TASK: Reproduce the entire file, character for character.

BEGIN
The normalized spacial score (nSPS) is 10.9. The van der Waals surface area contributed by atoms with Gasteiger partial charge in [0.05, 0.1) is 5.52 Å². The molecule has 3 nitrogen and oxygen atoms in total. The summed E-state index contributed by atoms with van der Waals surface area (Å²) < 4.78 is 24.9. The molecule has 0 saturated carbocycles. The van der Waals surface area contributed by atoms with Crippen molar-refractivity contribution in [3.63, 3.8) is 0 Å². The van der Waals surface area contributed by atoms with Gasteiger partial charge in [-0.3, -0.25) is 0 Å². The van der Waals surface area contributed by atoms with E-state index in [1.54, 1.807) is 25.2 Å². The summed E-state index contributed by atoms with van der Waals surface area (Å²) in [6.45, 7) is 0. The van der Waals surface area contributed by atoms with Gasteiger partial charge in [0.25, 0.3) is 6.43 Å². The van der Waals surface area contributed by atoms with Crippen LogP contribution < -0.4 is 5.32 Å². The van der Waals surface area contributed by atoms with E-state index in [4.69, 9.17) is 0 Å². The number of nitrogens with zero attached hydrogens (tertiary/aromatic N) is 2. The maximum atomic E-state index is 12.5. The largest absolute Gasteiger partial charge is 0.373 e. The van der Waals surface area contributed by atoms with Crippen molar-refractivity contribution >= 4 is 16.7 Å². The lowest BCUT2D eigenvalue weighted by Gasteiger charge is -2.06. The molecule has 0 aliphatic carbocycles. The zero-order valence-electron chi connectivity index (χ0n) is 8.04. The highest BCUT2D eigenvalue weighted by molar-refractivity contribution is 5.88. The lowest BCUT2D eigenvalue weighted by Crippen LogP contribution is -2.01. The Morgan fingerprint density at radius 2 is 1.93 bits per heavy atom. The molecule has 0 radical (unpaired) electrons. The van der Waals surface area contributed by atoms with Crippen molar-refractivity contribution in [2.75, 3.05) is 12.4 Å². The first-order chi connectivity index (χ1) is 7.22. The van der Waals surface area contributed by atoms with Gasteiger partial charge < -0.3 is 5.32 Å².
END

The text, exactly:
The normalized spacial score (nSPS) is 10.9. The van der Waals surface area contributed by atoms with Gasteiger partial charge in [0.05, 0.1) is 5.52 Å². The molecule has 3 nitrogen and oxygen atoms in total. The summed E-state index contributed by atoms with van der Waals surface area (Å²) < 4.78 is 24.9. The molecule has 0 saturated carbocycles. The van der Waals surface area contributed by atoms with Crippen molar-refractivity contribution in [3.63, 3.8) is 0 Å². The van der Waals surface area contributed by atoms with Gasteiger partial charge in [-0.3, -0.25) is 0 Å². The van der Waals surface area contributed by atoms with E-state index in [1.54, 1.807) is 25.2 Å². The summed E-state index contributed by atoms with van der Waals surface area (Å²) in [6.45, 7) is 0. The van der Waals surface area contributed by atoms with Gasteiger partial charge in [0.25, 0.3) is 6.43 Å². The van der Waals surface area contributed by atoms with Crippen LogP contribution < -0.4 is 5.32 Å². The van der Waals surface area contributed by atoms with E-state index in [4.69, 9.17) is 0 Å². The number of nitrogens with zero attached hydrogens (tertiary/aromatic N) is 2. The maximum atomic E-state index is 12.5. The largest absolute Gasteiger partial charge is 0.373 e. The van der Waals surface area contributed by atoms with Crippen molar-refractivity contribution >= 4 is 16.7 Å². The lowest BCUT2D eigenvalue weighted by Gasteiger charge is -2.06. The molecule has 0 aliphatic carbocycles. The zero-order valence-electron chi connectivity index (χ0n) is 8.04. The highest BCUT2D eigenvalue weighted by molar-refractivity contribution is 5.88. The lowest BCUT2D eigenvalue weighted by Crippen LogP contribution is -2.01. The Morgan fingerprint density at radius 2 is 1.93 bits per heavy atom. The molecule has 0 radical (unpaired) electrons. The van der Waals surface area contributed by atoms with Crippen molar-refractivity contribution in [2.75, 3.05) is 12.4 Å². The first-order chi connectivity index (χ1) is 7.22. The van der Waals surface area contributed by atoms with Gasteiger partial charge < -0.3 is 5.32 Å².